Last year, Oculus VR — the tech firm behind the potentially game-changing Oculus Rift — was bought by Facebook in a turn of events that shocked many in the industry. It wasn’t long before concerns about what the move would herald for the future of virtual reality for video games, and comments made last week by Oculus VP for products Nate Mitchell won’t do much to assuage any fears.
Speaking with the LA Times at CES last week, Mitchell reiterated that the team at Oculus are ‘big gamers’, and that they started the company with the goal of bringing VR to the video game industry clear in their minds. However, he went on to admit that ‘it may well end up being that VR is more about film than games.’
Back in the early days of Oculus, part of the appeal that led the company to one of the most successful gaming Kickstarter campaigns ever was the fact that it seemed like a passion project. Company founder Palmer Luckey came across as a passionate, energetic fan of the medium of video games in press materials for the campaign, far from the norm of musty tech company press representatives.
That’s something that seemed destined to fall by the wayside as Facebook took over ownership of Oculus VR. Now, with the admission that virtual reality in video games — the very thing that the company set out to do — might be dropped in favor of movie-based VR, it could well be the case that the golden boy of video game VR is about to leave the party.
Of course, it’s true that interactivity is a huge point of contention with VR; pressing buttons on a joypad can really break the immersion that hardware like the Oculus Rift offers when what you see doesn’t match up with your physical actions. Making a compelling experience that’s a little less interactive — i.e. a movie — would be much easier to accomplish; but for many, it’s simply not the fully-fledged VR experience that was offered up by the Oculus Kickstarter back in 2012.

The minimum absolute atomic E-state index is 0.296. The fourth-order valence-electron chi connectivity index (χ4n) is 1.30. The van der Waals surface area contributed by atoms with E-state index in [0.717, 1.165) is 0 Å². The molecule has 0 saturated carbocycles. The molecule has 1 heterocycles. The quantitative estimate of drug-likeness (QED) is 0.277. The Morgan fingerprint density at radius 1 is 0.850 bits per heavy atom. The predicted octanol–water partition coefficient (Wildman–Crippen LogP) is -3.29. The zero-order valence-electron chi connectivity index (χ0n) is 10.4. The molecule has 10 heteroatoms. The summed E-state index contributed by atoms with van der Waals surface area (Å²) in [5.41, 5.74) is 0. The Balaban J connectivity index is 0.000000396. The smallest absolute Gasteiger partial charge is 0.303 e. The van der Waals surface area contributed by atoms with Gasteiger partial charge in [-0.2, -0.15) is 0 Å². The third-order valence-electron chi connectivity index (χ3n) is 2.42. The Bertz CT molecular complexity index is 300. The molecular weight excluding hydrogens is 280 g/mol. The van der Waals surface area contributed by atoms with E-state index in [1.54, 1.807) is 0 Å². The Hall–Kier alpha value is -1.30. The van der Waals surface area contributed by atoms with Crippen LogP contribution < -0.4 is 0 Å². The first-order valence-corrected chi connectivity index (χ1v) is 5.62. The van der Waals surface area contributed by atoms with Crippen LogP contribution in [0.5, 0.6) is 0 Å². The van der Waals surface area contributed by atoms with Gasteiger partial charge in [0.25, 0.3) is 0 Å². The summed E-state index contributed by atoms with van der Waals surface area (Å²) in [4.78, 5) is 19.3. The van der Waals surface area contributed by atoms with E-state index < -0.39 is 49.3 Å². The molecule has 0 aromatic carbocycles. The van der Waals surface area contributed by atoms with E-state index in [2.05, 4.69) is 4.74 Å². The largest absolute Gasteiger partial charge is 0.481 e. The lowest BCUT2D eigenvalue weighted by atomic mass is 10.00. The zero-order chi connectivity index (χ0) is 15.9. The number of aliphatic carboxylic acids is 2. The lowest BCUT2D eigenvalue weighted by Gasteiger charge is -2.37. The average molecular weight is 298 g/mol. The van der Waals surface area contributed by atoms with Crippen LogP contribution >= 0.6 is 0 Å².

Thankfully, there are other parties interested in bringing VR to video games; Sony’s long-rumored Project Morpheus remains in development, and just last month From Software became the latest studio to hint at future titles having VR capabilities. It may well be that Oculus redouble their efforts towards gaming, even if their recent comments suggest otherwise. After all, Oculus VR did acquire two tech firms recently that can potentially help make Oculus Rift more interactive.
We’ve known for some time that a real push for VR to hit the gaming mainstream isn’t far off, but we’re yet to see any solid evidence of when it’ll be here or what form it’ll take. It’s easy to see how this new technology could reinvigorate the industry as a whole — but, it could also turn out that VR is the latest case of ‘vaporware’ that never truly hits as broad an audience as it deserves to.
Source: LA Times